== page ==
Skip to main content

Automota: Why robot "laws" will never be effective

A new trailer to a new Science Fiction take on the robot future is out and it is called Automota. It mixes some tried and true ideas in Science fiction but principle among them is the plot hinge on the idea of two "protocols". These are similar to Issac Azimov's 3 robot rules for those that recall his classic work on the matter "I,Robot".

Automata: 2 protocols:

1) A Robot cannot harm any form of life.

2) A robot cannot alter itself or others.

I am going to explain why such ideas are fundamentally flawed, first the idea that it would even be possible to enforce setting anything like rules of behavior as abstract as the protocol 1, in the film would require a great deal of semantic disambiguation.

I posit it will require enough that the ability to understand the sentence and take action to enforce it necessitates a sense of self as well as a sense of other in order to build an intrinsic understanding of what "harm" is. That last part is the problem, if it knows what "harm" is in the context of humans it must understand what harm is in the context of itself...unless it is simply checking from a massive data base of types of "harm" possibly being performed to a human. However, there's the can't do that without having a sense of harm that it can relate to itself from the images of humans and to do that it must have a salience module for detecting the signal that indicates "harm" in itself, which in living beings is pain.

If you program it to have a salience dimension describing pain you now can NOT stop it from developing a dynamic *non deterministic* response to attempts to harm itself OR be harmed by other agents be they human or robot. It is now a free running dynamic cognitive cycle driven by the salience of harm/pain mediated response and if it has feedback in that salience loop it is de facto conscious as it will be able to bypass action driven by one salience driver using a different driver.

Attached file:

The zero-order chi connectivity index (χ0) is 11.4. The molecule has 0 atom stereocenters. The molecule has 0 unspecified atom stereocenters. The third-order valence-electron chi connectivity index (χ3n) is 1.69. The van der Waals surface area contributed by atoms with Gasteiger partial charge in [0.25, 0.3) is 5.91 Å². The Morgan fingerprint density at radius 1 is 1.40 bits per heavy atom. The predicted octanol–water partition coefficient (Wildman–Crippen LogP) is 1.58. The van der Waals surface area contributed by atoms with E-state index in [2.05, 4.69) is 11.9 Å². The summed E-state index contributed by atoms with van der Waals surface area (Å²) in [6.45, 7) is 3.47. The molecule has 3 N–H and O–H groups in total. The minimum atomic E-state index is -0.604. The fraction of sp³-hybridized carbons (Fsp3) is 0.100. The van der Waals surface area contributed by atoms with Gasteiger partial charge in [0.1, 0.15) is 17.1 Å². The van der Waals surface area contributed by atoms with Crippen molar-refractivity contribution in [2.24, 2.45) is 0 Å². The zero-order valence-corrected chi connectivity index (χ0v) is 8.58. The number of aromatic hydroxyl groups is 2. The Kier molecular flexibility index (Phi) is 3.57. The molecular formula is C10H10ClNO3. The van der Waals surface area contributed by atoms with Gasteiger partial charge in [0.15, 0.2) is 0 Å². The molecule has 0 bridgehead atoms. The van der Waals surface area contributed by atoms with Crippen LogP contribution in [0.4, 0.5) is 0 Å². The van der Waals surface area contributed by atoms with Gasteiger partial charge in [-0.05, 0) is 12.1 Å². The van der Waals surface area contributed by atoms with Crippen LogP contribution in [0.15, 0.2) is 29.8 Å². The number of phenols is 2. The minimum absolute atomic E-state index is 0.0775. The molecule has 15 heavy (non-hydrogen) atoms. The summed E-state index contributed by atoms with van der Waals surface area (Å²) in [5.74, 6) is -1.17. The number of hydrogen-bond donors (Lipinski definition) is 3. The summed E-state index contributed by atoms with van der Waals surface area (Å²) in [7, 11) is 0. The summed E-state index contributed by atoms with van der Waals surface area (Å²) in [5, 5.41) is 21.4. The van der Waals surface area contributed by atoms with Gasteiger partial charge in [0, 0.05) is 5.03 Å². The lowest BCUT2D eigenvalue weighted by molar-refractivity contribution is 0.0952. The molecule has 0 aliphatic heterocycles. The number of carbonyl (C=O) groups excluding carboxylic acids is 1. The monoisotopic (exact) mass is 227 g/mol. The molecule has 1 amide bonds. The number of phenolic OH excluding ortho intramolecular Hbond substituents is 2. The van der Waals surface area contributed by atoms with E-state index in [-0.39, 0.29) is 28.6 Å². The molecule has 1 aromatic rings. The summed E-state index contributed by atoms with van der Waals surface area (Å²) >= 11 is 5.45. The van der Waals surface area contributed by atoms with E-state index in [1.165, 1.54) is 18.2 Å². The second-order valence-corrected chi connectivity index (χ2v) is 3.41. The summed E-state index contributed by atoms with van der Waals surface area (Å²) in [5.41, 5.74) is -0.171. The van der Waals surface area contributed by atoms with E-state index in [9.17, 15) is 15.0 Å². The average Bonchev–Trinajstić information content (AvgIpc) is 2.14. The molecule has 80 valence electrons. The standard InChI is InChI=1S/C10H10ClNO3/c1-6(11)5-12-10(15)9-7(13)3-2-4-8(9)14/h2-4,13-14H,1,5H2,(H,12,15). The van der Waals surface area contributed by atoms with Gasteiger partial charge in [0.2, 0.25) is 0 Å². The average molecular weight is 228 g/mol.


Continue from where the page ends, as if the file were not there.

I proposed a formal Salience Theory of dynamic cognition and consciousness last year which describes the importance of salience in establishing the "drive" of a cognitive agent, it is the salience modules of emotional and autonomic import that jump awareness from one set of input sensations to another and thus create the dynamism of the cognitive engine. The cycle of what we call thoughts are nothing more than momentary jumps from attended two input states as compared to internal salience states.

Harm is fundamentally connected to pain and pain is an autonomic signal to detect damage. In living beings pain receptors are all over the body and allow us to navigate the world without damaging ourselves while doing so irreparably...if we succeed in building this harm avoidance into robots we will necessarily be giving them the freedom to weigh choices such that harm avoidance for self may supersede harm avoidance for others.

The second protocol doesn't really matter at this point as in my view once the robot is able to make free choices about what it may or may not harm it has achieved self awareness to the same degree that we have.